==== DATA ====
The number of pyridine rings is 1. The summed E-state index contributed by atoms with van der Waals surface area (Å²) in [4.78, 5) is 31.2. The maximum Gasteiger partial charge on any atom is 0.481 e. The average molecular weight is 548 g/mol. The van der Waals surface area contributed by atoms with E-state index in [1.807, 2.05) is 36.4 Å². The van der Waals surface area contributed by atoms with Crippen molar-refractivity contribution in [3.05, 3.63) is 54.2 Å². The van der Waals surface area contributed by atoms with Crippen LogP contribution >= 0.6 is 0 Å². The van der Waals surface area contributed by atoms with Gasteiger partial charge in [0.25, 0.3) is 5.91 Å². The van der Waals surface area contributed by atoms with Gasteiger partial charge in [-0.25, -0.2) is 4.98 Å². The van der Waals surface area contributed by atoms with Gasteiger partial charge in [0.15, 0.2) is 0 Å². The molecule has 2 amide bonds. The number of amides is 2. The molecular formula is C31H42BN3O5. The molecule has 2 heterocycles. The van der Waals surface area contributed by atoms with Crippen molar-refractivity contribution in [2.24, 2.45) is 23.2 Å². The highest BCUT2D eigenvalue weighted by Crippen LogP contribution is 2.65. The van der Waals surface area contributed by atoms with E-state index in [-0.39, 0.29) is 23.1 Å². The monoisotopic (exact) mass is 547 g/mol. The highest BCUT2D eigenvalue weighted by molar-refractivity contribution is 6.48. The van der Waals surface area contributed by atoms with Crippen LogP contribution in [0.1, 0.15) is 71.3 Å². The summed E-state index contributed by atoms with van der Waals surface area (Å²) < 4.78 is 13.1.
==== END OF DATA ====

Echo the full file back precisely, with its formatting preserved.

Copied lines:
The number of pyridine rings is 1. The summed E-state index contributed by atoms with van der Waals surface area (Å²) in [4.78, 5) is 31.2. The maximum Gasteiger partial charge on any atom is 0.481 e. The average molecular weight is 548 g/mol. The van der Waals surface area contributed by atoms with E-state index in [1.807, 2.05) is 36.4 Å². The van der Waals surface area contributed by atoms with Crippen molar-refractivity contribution in [3.05, 3.63) is 54.2 Å². The van der Waals surface area contributed by atoms with Crippen LogP contribution >= 0.6 is 0 Å². The van der Waals surface area contributed by atoms with Gasteiger partial charge in [0.25, 0.3) is 5.91 Å². The van der Waals surface area contributed by atoms with Gasteiger partial charge in [-0.25, -0.2) is 4.98 Å². The van der Waals surface area contributed by atoms with Gasteiger partial charge in [0.15, 0.2) is 0 Å². The molecule has 2 amide bonds. The number of amides is 2. The molecular formula is C31H42BN3O5. The molecule has 2 heterocycles. The van der Waals surface area contributed by atoms with Crippen molar-refractivity contribution in [2.24, 2.45) is 23.2 Å². The highest BCUT2D eigenvalue weighted by Crippen LogP contribution is 2.65. The van der Waals surface area contributed by atoms with E-state index in [-0.39, 0.29) is 23.1 Å². The monoisotopic (exact) mass is 547 g/mol. The highest BCUT2D eigenvalue weighted by molar-refractivity contribution is 6.48. The van der Waals surface area contributed by atoms with Crippen LogP contribution in [0.1, 0.15) is 71.3 Å². The summed E-state index contributed by atoms with van der Waals surface area (Å²) < 4.78 is 13.1.